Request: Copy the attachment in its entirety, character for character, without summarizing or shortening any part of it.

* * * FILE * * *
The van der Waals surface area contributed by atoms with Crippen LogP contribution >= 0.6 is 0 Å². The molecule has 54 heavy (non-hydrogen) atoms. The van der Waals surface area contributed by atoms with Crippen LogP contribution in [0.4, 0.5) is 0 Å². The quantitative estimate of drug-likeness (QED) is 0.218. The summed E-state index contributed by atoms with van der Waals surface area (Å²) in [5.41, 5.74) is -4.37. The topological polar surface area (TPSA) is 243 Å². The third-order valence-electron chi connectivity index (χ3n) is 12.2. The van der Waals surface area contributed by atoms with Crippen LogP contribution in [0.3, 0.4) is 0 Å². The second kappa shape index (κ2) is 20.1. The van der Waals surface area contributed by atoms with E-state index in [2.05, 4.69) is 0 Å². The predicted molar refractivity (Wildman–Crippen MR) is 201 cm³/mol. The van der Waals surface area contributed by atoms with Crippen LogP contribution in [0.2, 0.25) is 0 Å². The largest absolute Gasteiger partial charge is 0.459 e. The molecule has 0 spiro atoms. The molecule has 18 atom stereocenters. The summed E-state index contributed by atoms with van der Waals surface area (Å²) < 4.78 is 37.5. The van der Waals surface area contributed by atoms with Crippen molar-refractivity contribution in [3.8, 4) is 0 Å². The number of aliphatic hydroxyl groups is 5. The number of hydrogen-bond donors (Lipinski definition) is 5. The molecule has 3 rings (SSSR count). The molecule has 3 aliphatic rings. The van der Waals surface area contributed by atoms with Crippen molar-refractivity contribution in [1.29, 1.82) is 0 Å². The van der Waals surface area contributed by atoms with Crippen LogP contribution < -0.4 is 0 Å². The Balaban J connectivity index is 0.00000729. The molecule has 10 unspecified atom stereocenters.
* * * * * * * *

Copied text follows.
The van der Waals surface area contributed by atoms with Crippen LogP contribution >= 0.6 is 0 Å². The molecule has 54 heavy (non-hydrogen) atoms. The van der Waals surface area contributed by atoms with Crippen LogP contribution in [0.4, 0.5) is 0 Å². The quantitative estimate of drug-likeness (QED) is 0.218. The summed E-state index contributed by atoms with van der Waals surface area (Å²) in [5.41, 5.74) is -4.37. The topological polar surface area (TPSA) is 243 Å². The third-order valence-electron chi connectivity index (χ3n) is 12.2. The van der Waals surface area contributed by atoms with Crippen LogP contribution in [0.3, 0.4) is 0 Å². The second kappa shape index (κ2) is 20.1. The van der Waals surface area contributed by atoms with E-state index in [2.05, 4.69) is 0 Å². The predicted molar refractivity (Wildman–Crippen MR) is 201 cm³/mol. The van der Waals surface area contributed by atoms with Crippen LogP contribution in [0.2, 0.25) is 0 Å². The largest absolute Gasteiger partial charge is 0.459 e. The molecule has 0 spiro atoms. The molecule has 18 atom stereocenters. The summed E-state index contributed by atoms with van der Waals surface area (Å²) < 4.78 is 37.5. The van der Waals surface area contributed by atoms with Crippen molar-refractivity contribution in [3.8, 4) is 0 Å². The number of aliphatic hydroxyl groups is 5. The number of hydrogen-bond donors (Lipinski definition) is 5. The molecule has 3 rings (SSSR count). The molecule has 3 aliphatic rings. The van der Waals surface area contributed by atoms with Crippen molar-refractivity contribution in [1.29, 1.82) is 0 Å². The van der Waals surface area contributed by atoms with Crippen LogP contribution < -0.4 is 0 Å². The Balaban J connectivity index is 0.00000729. The molecule has 10 unspecified atom stereocenters.